Within Harris Beach, the five people who didn’t make it out of the building that day are also remembered. A conference room at 100 Wall St. is dedicated to their memory: the World Trade Center Boardroom.
“All of them were valued friends and colleagues, and if they were still with us, we’d be better,” says litigation partner Brian Bender.
The Harris Beach attorneys saw their workday world disappear before their eyes—and then had the opportunity to reshape that world into something better.
After the attack, the firm spent a year at 500 Fifth Ave. before taking a five-year lease for space at 805 Third Ave., at 50th Street in midtown Manhattan. Almost immediately, those in the New York office focused on rebuilding and recovering records, files and documentation from courts, clients and other lawyers—including their adversaries.
Starting with nothing meant the firm could use technology to create a “paperless” office, without the burden of having to scan boxes of files, and that decision provided the freedom and flexibility to change other parts of the firm culture.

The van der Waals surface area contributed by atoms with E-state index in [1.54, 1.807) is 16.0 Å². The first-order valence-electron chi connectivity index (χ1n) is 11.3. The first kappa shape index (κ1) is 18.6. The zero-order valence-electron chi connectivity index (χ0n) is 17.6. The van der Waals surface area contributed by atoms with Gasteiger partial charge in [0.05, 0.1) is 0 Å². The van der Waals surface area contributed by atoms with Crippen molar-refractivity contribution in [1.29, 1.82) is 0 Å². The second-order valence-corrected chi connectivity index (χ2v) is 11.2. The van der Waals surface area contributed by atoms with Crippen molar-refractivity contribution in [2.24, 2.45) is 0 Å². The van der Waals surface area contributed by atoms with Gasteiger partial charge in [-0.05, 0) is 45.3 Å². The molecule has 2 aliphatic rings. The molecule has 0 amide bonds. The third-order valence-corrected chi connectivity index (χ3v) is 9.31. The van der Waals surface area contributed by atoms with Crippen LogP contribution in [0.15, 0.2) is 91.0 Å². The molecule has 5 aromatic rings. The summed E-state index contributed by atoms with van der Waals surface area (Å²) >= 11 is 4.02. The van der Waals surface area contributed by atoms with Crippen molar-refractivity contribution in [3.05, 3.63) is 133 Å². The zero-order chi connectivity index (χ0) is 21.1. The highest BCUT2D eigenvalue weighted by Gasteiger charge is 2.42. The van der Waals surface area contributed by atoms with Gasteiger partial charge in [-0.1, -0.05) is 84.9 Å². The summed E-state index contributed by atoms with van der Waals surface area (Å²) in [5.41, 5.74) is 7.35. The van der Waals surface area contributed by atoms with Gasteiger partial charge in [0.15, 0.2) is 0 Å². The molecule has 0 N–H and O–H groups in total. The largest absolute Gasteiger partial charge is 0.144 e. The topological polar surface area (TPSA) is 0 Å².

“We went paperless because we were paperless,” Antonucci says. The new technology helped the firm to “provide a different type of work environment that is more family-friendly. We can be professional; we can get the work done. But we can also make it to coach a son’s softball team and make it to the kid’s show.”
Or even work from home. Before Sept. 11, litigator Judi Abbott Curry used to come into the office “five days a week, every week.” Now she can work from anywhere, including home—a lifestyle change she says has been liberating.
Allowing lawyers to work flexible hours or part time recognizes that “eventually kids get older and we’d rather hold onto people we spent time training and know are good,” Curry says.
While the move back downtown energized the firm, it was a decision that was made with caution.
“When we were looking at space, people didn’t want to be in name buildings,” says Antonucci. “The feeling was, ‘You dodged the bullet once; you’re not sure you want to put another target on your back.’ “
The World Trade Center area also was not an option—nor was a tall building. “We made a conscious decision to stay away from ground zero,” says Kevin Hyland, a partner in the firm’s public finance group. “That would have brought back too many strong memories. It’s a graveyard for a lot of our colleagues. We went as far east as we could.”
When Hyland’s clients visit the new offices, they often talk about the World Trade Center office. “We had a couple of closings last week and people said, ‘You’re not as high up.’ But I feel a little bit safer. The view is not as spectacular, but I can see the ground from here. Should anything ever happen, you can always run down 24 flights very quickly.”